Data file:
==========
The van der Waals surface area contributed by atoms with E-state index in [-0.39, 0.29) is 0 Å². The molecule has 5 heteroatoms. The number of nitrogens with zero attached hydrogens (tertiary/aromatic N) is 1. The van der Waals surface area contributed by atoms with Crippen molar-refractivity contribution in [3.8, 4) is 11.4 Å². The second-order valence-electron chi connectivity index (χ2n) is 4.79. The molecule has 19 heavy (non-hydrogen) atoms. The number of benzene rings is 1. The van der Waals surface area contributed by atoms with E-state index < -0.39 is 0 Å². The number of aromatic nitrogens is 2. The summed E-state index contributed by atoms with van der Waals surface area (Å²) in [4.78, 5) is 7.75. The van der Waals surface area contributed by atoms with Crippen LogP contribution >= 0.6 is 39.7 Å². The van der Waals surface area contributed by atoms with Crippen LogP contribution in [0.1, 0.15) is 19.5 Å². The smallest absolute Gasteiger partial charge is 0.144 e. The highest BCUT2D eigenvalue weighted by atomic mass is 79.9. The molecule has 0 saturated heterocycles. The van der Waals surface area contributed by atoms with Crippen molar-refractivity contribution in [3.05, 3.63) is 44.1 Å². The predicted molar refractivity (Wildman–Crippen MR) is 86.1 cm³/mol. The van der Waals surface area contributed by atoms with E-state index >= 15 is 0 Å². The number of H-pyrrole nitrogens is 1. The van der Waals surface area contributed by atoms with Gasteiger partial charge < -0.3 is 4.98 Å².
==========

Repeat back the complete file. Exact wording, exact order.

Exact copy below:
The van der Waals surface area contributed by atoms with E-state index in [-0.39, 0.29) is 0 Å². The molecule has 5 heteroatoms. The number of nitrogens with zero attached hydrogens (tertiary/aromatic N) is 1. The van der Waals surface area contributed by atoms with Crippen molar-refractivity contribution in [3.8, 4) is 11.4 Å². The second-order valence-electron chi connectivity index (χ2n) is 4.79. The molecule has 19 heavy (non-hydrogen) atoms. The number of benzene rings is 1. The van der Waals surface area contributed by atoms with E-state index < -0.39 is 0 Å². The number of aromatic nitrogens is 2. The summed E-state index contributed by atoms with van der Waals surface area (Å²) in [4.78, 5) is 7.75. The van der Waals surface area contributed by atoms with Crippen LogP contribution >= 0.6 is 39.7 Å². The van der Waals surface area contributed by atoms with Crippen LogP contribution in [0.1, 0.15) is 19.5 Å². The smallest absolute Gasteiger partial charge is 0.144 e. The highest BCUT2D eigenvalue weighted by atomic mass is 79.9. The molecule has 0 saturated heterocycles. The van der Waals surface area contributed by atoms with Crippen molar-refractivity contribution in [3.05, 3.63) is 44.1 Å². The predicted molar refractivity (Wildman–Crippen MR) is 86.1 cm³/mol. The van der Waals surface area contributed by atoms with E-state index >= 15 is 0 Å². The number of H-pyrrole nitrogens is 1. The van der Waals surface area contributed by atoms with Gasteiger partial charge < -0.3 is 4.98 Å².